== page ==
Alternative Investments Have an Identity Problem

We all have IDs, or ways in which we can be identified, such as drivers licenses, passports, social security numbers, work or school ID cards, and more. Companies also have identifiers, such as Tax IDs or Employee Identification Numbers (EINs), which are necessary for various business-related tasks such as saving on sales tax, paying employees, and filing quarterly and annual tax filings. But alternative investments aren’t so easily identifiable.

How traditional investments are identified

In the public markets there are plenty of IDs for the various Debt and Equity securities that “trade.” Most people are familiar with stock tickers (e.g. AAPL, MSFT, KO). Additionally, there are a handful of identifiers (perhaps lesser known by “retail” investors), including ISIN, CUSIP, SEDOL, LEI, and more. 

• ISIN: (International Securities Identification Number): identifies securities that are traded and settled internationally.

• CUSIP: (Committee on Uniform Security Identification Purposes): identifies securities that are traded, cleared, and settled in North America, particularly in the United States.

• SEDOL: (Stock Exchange Daily Official List): serves as the National Securities Identifying Number for all securities issued in the United Kingdom, and are therefore part of the security’s ISIN as well.

Both ISIN and CUSIP contain check digits that are located at the end of the code. The ISIN check digit is derived by converting letters to numbers by adding their position in the alphabet to nine. In CUSIP, they are converted by assigning them their ordinal positions in the alphabet.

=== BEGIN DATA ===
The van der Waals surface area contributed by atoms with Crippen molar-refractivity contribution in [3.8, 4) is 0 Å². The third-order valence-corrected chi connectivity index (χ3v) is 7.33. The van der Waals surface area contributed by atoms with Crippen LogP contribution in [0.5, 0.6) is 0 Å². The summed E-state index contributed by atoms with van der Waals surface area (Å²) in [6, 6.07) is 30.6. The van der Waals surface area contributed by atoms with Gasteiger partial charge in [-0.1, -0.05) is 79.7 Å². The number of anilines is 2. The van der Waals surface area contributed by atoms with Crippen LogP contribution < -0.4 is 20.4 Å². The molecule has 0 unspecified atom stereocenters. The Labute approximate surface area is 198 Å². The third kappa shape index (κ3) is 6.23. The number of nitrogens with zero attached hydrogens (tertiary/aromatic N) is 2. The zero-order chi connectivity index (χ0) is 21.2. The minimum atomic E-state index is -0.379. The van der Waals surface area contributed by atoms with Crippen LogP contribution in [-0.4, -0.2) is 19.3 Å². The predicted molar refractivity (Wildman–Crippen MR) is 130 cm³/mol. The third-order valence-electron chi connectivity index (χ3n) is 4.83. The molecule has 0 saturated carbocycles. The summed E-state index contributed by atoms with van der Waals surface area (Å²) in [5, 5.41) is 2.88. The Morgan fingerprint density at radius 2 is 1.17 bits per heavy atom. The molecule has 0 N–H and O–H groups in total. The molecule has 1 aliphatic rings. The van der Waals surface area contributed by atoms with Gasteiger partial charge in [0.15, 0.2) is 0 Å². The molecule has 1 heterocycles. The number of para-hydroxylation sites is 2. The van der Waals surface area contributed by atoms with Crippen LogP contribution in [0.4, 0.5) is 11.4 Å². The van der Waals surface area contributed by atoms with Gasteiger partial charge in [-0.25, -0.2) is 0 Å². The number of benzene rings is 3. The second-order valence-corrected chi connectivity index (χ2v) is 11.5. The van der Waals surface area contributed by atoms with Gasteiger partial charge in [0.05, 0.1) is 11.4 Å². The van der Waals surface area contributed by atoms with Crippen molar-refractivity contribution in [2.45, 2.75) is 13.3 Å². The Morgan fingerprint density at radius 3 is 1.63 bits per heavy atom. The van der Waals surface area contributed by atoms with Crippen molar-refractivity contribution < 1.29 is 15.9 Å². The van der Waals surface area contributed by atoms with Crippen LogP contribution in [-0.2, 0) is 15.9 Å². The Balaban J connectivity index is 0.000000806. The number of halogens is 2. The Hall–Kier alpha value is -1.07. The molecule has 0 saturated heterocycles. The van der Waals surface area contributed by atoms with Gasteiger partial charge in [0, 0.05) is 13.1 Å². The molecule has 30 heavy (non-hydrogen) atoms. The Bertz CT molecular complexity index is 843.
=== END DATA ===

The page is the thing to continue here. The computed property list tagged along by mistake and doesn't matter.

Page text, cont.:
How alternative investments can adopt an identification standard

While public capital markets have various methods to identify securities, private capital markets are far behind. 

More recently, though, LEI Worldwide (an organization that helps organizations meet their regulatory requirements) is pushing to create a Legal Entity Identifier (LEI) based on International Organization for Standardization (ISO) standards. 

This would help investments stay in compliance with many of the new European Regulations, such as MiFID/2, MiFIR (legislative frameworks to strengthen investor protection and improve the functioning of financial markets). 

The LEI is made of 20 alphanumeric characters as shown below:

 

Source: LEI Worldwide

“The global LEI system (GLEIS) is the first global database providing unique identification information of legal entities participating in financial transactions all across the globe. The database forms an index of legal entities which is publicly accessible and completely free of charge to use.”

– LEI Worldwide

By adopting an existing standard, or creating a new one, investors can start tackling current issues around transparency, liquidity, pricing, provenance and ownership regarding alternative investments.

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